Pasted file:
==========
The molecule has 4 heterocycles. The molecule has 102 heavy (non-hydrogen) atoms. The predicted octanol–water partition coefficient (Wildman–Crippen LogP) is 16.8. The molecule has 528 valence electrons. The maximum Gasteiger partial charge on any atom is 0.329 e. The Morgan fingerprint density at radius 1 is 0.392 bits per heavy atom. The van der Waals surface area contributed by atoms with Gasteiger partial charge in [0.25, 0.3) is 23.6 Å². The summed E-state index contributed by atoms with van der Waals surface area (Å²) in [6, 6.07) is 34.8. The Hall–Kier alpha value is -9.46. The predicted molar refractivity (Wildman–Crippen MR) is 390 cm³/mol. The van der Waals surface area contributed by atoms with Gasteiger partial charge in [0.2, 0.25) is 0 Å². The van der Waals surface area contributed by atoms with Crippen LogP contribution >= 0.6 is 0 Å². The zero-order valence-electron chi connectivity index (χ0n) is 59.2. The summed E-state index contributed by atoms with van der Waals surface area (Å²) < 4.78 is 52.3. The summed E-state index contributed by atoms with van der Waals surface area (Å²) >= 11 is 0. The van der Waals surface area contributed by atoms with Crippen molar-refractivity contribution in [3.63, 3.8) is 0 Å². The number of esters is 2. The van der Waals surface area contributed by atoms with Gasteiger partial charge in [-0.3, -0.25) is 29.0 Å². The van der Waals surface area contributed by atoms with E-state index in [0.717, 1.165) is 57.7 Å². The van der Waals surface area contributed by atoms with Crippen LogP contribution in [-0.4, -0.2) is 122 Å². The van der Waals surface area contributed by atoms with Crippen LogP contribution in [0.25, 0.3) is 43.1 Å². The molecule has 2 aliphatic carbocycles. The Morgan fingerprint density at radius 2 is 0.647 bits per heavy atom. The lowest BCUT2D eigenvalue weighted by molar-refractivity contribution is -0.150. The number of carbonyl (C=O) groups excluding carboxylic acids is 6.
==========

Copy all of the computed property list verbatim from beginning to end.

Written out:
The molecule has 4 heterocycles. The molecule has 102 heavy (non-hydrogen) atoms. The predicted octanol–water partition coefficient (Wildman–Crippen LogP) is 16.8. The molecule has 528 valence electrons. The maximum Gasteiger partial charge on any atom is 0.329 e. The Morgan fingerprint density at radius 1 is 0.392 bits per heavy atom. The van der Waals surface area contributed by atoms with Gasteiger partial charge in [0.25, 0.3) is 23.6 Å². The summed E-state index contributed by atoms with van der Waals surface area (Å²) in [6, 6.07) is 34.8. The Hall–Kier alpha value is -9.46. The predicted molar refractivity (Wildman–Crippen MR) is 390 cm³/mol. The van der Waals surface area contributed by atoms with Gasteiger partial charge in [0.2, 0.25) is 0 Å². The van der Waals surface area contributed by atoms with Crippen LogP contribution >= 0.6 is 0 Å². The zero-order valence-electron chi connectivity index (χ0n) is 59.2. The summed E-state index contributed by atoms with van der Waals surface area (Å²) < 4.78 is 52.3. The summed E-state index contributed by atoms with van der Waals surface area (Å²) >= 11 is 0. The van der Waals surface area contributed by atoms with Crippen molar-refractivity contribution in [3.63, 3.8) is 0 Å². The number of esters is 2. The van der Waals surface area contributed by atoms with Gasteiger partial charge in [-0.3, -0.25) is 29.0 Å². The van der Waals surface area contributed by atoms with E-state index in [0.717, 1.165) is 57.7 Å². The van der Waals surface area contributed by atoms with Crippen LogP contribution in [-0.4, -0.2) is 122 Å². The van der Waals surface area contributed by atoms with Crippen LogP contribution in [0.25, 0.3) is 43.1 Å². The molecule has 2 aliphatic carbocycles. The Morgan fingerprint density at radius 2 is 0.647 bits per heavy atom. The lowest BCUT2D eigenvalue weighted by molar-refractivity contribution is -0.150. The number of carbonyl (C=O) groups excluding carboxylic acids is 6.